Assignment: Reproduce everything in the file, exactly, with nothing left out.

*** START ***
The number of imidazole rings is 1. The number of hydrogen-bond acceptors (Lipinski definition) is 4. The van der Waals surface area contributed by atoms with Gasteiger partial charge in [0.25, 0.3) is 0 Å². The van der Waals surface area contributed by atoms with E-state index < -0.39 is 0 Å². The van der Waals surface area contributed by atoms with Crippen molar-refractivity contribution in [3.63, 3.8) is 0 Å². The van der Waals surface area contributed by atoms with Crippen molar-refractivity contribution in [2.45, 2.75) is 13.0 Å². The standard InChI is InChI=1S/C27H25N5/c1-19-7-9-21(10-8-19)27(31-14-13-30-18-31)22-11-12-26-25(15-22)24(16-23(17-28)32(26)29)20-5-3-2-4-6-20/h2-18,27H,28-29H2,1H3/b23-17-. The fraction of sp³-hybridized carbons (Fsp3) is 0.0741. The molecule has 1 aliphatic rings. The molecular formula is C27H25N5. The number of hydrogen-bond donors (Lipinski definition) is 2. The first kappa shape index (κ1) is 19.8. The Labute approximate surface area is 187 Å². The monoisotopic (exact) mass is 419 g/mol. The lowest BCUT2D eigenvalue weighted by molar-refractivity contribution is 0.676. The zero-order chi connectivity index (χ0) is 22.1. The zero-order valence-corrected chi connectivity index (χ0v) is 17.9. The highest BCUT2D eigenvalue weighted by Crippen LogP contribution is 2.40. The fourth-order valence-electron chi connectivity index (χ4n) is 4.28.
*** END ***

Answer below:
The number of imidazole rings is 1. The number of hydrogen-bond acceptors (Lipinski definition) is 4. The van der Waals surface area contributed by atoms with Gasteiger partial charge in [0.25, 0.3) is 0 Å². The van der Waals surface area contributed by atoms with E-state index < -0.39 is 0 Å². The van der Waals surface area contributed by atoms with Crippen molar-refractivity contribution in [3.63, 3.8) is 0 Å². The van der Waals surface area contributed by atoms with Crippen molar-refractivity contribution in [2.45, 2.75) is 13.0 Å². The standard InChI is InChI=1S/C27H25N5/c1-19-7-9-21(10-8-19)27(31-14-13-30-18-31)22-11-12-26-25(15-22)24(16-23(17-28)32(26)29)20-5-3-2-4-6-20/h2-18,27H,28-29H2,1H3/b23-17-. The fraction of sp³-hybridized carbons (Fsp3) is 0.0741. The molecule has 1 aliphatic rings. The molecular formula is C27H25N5. The number of hydrogen-bond donors (Lipinski definition) is 2. The first kappa shape index (κ1) is 19.8. The Labute approximate surface area is 187 Å². The monoisotopic (exact) mass is 419 g/mol. The lowest BCUT2D eigenvalue weighted by molar-refractivity contribution is 0.676. The zero-order chi connectivity index (χ0) is 22.1. The zero-order valence-corrected chi connectivity index (χ0v) is 17.9. The highest BCUT2D eigenvalue weighted by Crippen LogP contribution is 2.40. The fourth-order valence-electron chi connectivity index (χ4n) is 4.28.